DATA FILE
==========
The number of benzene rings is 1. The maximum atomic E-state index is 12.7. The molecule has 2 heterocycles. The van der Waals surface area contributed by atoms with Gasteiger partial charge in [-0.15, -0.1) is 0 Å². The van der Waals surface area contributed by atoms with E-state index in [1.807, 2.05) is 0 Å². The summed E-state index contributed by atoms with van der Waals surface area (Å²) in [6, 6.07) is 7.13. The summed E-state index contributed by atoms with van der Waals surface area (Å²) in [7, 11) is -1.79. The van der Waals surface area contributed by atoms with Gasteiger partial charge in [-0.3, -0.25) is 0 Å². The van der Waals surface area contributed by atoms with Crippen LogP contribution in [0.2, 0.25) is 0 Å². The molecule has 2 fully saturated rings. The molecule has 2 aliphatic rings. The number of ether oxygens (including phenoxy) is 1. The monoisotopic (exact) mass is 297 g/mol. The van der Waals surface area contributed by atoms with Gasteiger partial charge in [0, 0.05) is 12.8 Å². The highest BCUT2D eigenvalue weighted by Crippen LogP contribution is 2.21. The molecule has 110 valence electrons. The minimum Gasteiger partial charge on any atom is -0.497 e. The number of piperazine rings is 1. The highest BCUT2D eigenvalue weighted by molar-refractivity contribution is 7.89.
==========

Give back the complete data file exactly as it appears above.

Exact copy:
The number of benzene rings is 1. The maximum atomic E-state index is 12.7. The molecule has 2 heterocycles. The van der Waals surface area contributed by atoms with Gasteiger partial charge in [-0.15, -0.1) is 0 Å². The van der Waals surface area contributed by atoms with E-state index in [1.807, 2.05) is 0 Å². The summed E-state index contributed by atoms with van der Waals surface area (Å²) in [6, 6.07) is 7.13. The summed E-state index contributed by atoms with van der Waals surface area (Å²) in [7, 11) is -1.79. The van der Waals surface area contributed by atoms with Gasteiger partial charge in [-0.3, -0.25) is 0 Å². The van der Waals surface area contributed by atoms with Crippen LogP contribution in [0.2, 0.25) is 0 Å². The molecule has 2 fully saturated rings. The molecule has 2 aliphatic rings. The number of ether oxygens (including phenoxy) is 1. The monoisotopic (exact) mass is 297 g/mol. The van der Waals surface area contributed by atoms with Gasteiger partial charge in [0, 0.05) is 12.8 Å². The highest BCUT2D eigenvalue weighted by Crippen LogP contribution is 2.21. The molecule has 110 valence electrons. The minimum Gasteiger partial charge on any atom is -0.497 e. The number of piperazine rings is 1. The highest BCUT2D eigenvalue weighted by molar-refractivity contribution is 7.89.